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Gaucher Disease

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Topic updated on 11/30/14 2:22pm
Introduction
  • Autosomal recessive deficiency in B-glucocerebrosidase 
  • Epidemiology
    • incidence
      • most common lysosomal storage disase
      • incidence of ~1 in 40,000 people in general population
    • demographics
      • more common in Ashkenazi Jewish origin 
  • Pathophysiology
    • cell biology
      • enzyme deficency leads to disturbances in cell metabolism with accumulation of sphingolipids in the
        • liver
        • spleen
        • bone marrow
  • Genetics
    • inheritance pattern
      • autosomal recessive
    • classification
      • Type 1 (B-glucocerebrosidase deficency) is most common
      • Type 2
      • Type 3 (with CNS involvement)
Classification
 
 Classification
Type
Clinical Features
Prognosis
Type 1
(Adult Type)
 • Easy bruising
 • Anemia, fractures
 • Treatable with enzyme replacement therapy (fatal if enzyme substitute is not given)
Type 2
(InfantileType)
 • Lethal by age 3
 • Brain and organ involvement
 • Untreatable and lethal during infancy
Type 3
(JuvenileType)
 • Onset in teen years
 • Thrombocytopenia, anemia, enlarged liver
 • Fractures
 • Gradual brain involvement
 • Type 3 is clinically diverse.  
 • The non-CNS effects respond well to enzyme replacement therapy

 
Presentation
  • Symptoms (will depend on the type of Gaucher's disease)
    • Systemic Manifestations
      • fatigue (anemia)
      • prolonged bleeding (thrombocytopenia)
      • fever, chills, sweats (infection)
      • seizure, developmental delay (CNS involvement)
    • Orthopaedic Manifestations
      • bone pain (fracture, osteomyelitis)
      • joint pain or contracture
      • bone crisis (osteonecrosis)
  • Physical exam 
    • inspection
      • abnormal skin and bruising
    • palpation
      • hepatosplenomegaly
    • auscultation
      • cardiac mumur 
    • musculoskeletal
      • bone deformities (80% of patients with Gaucher will develop deformities of the distal femur or proximal tibia)
      • joint contractures
      • pathologic fractures
Evaluation
  • Labs
    • Full blood count
      • anemia and thrombocytopenia are common
    • diagnosis confirmed by elevated plasma levels of glucocerebrosides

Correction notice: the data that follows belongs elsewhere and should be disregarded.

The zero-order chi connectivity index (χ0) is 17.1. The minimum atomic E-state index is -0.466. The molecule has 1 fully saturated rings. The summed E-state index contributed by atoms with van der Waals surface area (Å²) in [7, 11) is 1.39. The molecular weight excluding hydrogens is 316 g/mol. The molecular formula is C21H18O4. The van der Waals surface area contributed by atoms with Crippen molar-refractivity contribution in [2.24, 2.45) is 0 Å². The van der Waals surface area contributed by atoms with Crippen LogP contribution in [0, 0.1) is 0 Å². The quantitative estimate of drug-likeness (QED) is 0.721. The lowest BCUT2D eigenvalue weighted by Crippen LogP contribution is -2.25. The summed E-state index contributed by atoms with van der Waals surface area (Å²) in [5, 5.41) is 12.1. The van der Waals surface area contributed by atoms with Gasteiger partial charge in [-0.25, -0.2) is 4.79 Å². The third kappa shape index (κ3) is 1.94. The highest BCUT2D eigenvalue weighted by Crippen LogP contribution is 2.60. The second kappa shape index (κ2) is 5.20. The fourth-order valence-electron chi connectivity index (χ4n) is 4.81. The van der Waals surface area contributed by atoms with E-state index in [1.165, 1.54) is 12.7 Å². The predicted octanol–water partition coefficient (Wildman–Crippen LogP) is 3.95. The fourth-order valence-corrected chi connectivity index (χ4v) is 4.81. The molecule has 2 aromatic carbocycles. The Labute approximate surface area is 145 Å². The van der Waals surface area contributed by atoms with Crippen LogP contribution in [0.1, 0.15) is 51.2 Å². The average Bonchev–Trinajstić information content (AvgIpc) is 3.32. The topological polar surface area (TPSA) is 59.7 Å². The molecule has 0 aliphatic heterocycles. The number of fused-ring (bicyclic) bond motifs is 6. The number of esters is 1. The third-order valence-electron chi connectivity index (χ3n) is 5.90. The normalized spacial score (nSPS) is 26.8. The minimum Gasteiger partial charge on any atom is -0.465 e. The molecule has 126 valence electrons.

• Histology
    • bone marrow aspirate shows a giant binucleate storage cell filled with glucocerebrosides
      • which accumulate because of an hereditary deficiency of Beta-glucocerebrosidase
  • Imaging
    • radiographs 
      • chest
        • may reveal cardiac involvement (e.g. cardiac enlargement, etc)
      • skeletal 
        • may reveal pathologic fractures, osteonecrosis, abnormal bone remodeling or joint deformity
        • almost all patients have diffuse osteopenia
    • CT/MRI
      • visceral 
        • abdomen may reveal organomegaly
      • skeletal 
        • increased prevalence of osteomyelitis in patients with Gaucher's disease
        • chronic vascular insults may lead to osteonecrosis in the proximal and distal femur, proximal tibia and proximal humerus most commonly
Treatment
  • Nonoperative
    • observation and supportive therapy
      • indications
        • unaffected patients (e.g., no blood result irregularities, minimal organ enlargement, no bony lesions on MRI)
      • modalities
        • extended multidisciplinary approach is essential 
    • enzyme replacement therapy
      • indications
        • all children and symptomatic patients 
        • not effective in Type 2 Gaucher's disease
      • modalities
        • imiglucerase
        • velaglucerase alfa
        • taliglucerase alfa
    • substrate reduction therapy
      • indications
        • less severely affected patients that cannot tolerate IV replacement therapy
      • modalities
        • miglustat
  • Operative
    • bone marrow transplant
      • if performed early may be curative
Complications
  • Fracture management
    • preoperative optimization with enzyme therapy is critical
    • availability of additional blood, clotting factors and platelets due to increased bleeding risk
    • anesthisologist to maintain oxygenation to aviod precipitating bone crisis
    • increased risk of infection

 

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TAG
(OBQ05.80) Absence of the enzyme glucocerebrosidase leads to what clinical entity? Topic Review Topic

1. Niemann-Pick disease
2. Fabry disease
3. Gaucher's disease
4. Tay-Sachs
5. Krabbe disease

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